Interview conducted by Alicja Minda.
A career as an editor is often a solo adventure, especially if you’re a freelancer. So we thought one way to better connect with fellow editors was to ask them the Five Ws: who, what, where, when, and why. Read on for some thought-provoking, enlightening tidbits from those of us who choose to work with words to earn our keep.
Please tell us a little about yourself, the kind of work you do (and where you live), and how long you’ve been an editor.
I am a freelance copy editor and proofreader based in Toronto. My business name is Debbie the Editor.
My editing career began more than 10 years ago when I was a communications specialist at the Law Society of Ontario—the regulatory body that oversees lawyers and paralegals in Ontario. There was a need for an editor in our department and I showed an interest. Encouraged by my bosses, I took several editing courses to learn and improve my skills. I went on to edit the Law Society’s annual report, quarterly magazine, website content, brochures for the public, and government reports, as well as news releases and marketing materials. I worked there for 10 years until our department was restructured in 2017 and a number of us were let go.
Who: If you could edit one famous author, living or dead, who would it be?
It’s hard to choose just one. I must name some of the Black feminist authors who, through their writing and activism, explained to me (or maybe confirmed for me) what I was experiencing as a Black girl and woman. I was adopted transracially and grew up in Sudbury. I had questions about identity and belonging and much more. Once I went to university, these writers provided answers and a vocabulary that I didn’t have but desperately needed. These “phenomenal” women, as Maya Angelou put it in her poem, include Maya Angelou herself, Dionne Brand, Sylvia D. Hamilton, Patricia Hill Collins, Roxane Gay, bell hooks, Audre Lorde, Alice Walker… .
What: Do you have a favourite punctuation mark and/or a favourite word?
One of my favourite words is intersectional. Another favourite is joy.
Where: If you could work anywhere in the world as an editor, where would that be?
New York. If I could work in-house as a copy editor, and make enough money to live comfortably and see lots of musical theatre, I’d absolutely move to New York.
When: Was there ever a time in your life when you seriously questioned your career choice?
I haven’t questioned my choice to be a copy editor and proofreader. I love editing—and learning new things from the content I’m reading. What I do question is whether freelancing is for me. Granted, I only started in 2019. I had a few legal organizations as clients while I worked part-time. Then 2020 happened. During the pandemic, while I was very fortunate to gain some exciting new clients and begin to edit books (non-fiction and children’s books), I realized that I like going into an office and interacting with colleagues. I also like a steady paycheque. And so, I’ve been keeping my eyes open for a full-time, in-house position (once it’s okay to be back in the office).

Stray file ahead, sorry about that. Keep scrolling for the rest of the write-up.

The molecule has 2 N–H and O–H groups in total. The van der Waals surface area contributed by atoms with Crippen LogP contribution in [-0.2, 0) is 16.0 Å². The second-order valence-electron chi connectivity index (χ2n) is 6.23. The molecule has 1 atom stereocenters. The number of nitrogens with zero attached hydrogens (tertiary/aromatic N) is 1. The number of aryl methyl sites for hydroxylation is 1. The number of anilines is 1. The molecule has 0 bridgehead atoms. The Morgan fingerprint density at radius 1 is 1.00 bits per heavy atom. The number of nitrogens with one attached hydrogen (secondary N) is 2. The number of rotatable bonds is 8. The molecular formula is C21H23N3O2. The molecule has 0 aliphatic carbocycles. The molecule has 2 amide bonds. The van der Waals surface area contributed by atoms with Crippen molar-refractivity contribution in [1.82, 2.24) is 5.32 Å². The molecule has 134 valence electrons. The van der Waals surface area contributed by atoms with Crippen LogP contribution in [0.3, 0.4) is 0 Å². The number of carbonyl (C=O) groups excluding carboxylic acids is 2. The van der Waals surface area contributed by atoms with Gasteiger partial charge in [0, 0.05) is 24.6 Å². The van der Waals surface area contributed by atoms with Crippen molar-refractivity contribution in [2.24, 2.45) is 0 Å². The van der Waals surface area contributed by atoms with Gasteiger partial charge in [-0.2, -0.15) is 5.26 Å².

Why: Why did you choose to become an editor? Or, should we ask: Why did editing choose you?
Editing feels very natural to me—like I tap into an ability that was always there and just needed to be honed. It doesn’t feel like work. My father used to correct our grammar when we were growing up, and I was always interested in what he was saying. I also relished doing word games and quizzes in Reader’s Digest, and those brain teasers where you had to spot the differences between two pictures that, at first glance, looked identical. So, I would agree that editing chose me. I then chose it when I raised my hand at the Law Society and started taking courses and workshops and seminars and webinars (which I continue to do), and networked and learned about the profession. Once I did that, I was off!
And, of course, we just had to ask the inevitable how: How would you sum up your motto?
Correctness, accuracy, consistency, and completeness. 😉
Alicja Minda is a freelance editor and journalist based in Toronto. She is the editor-in-chief of BoldFace.
This article was copy edited by Małgosia Halliop.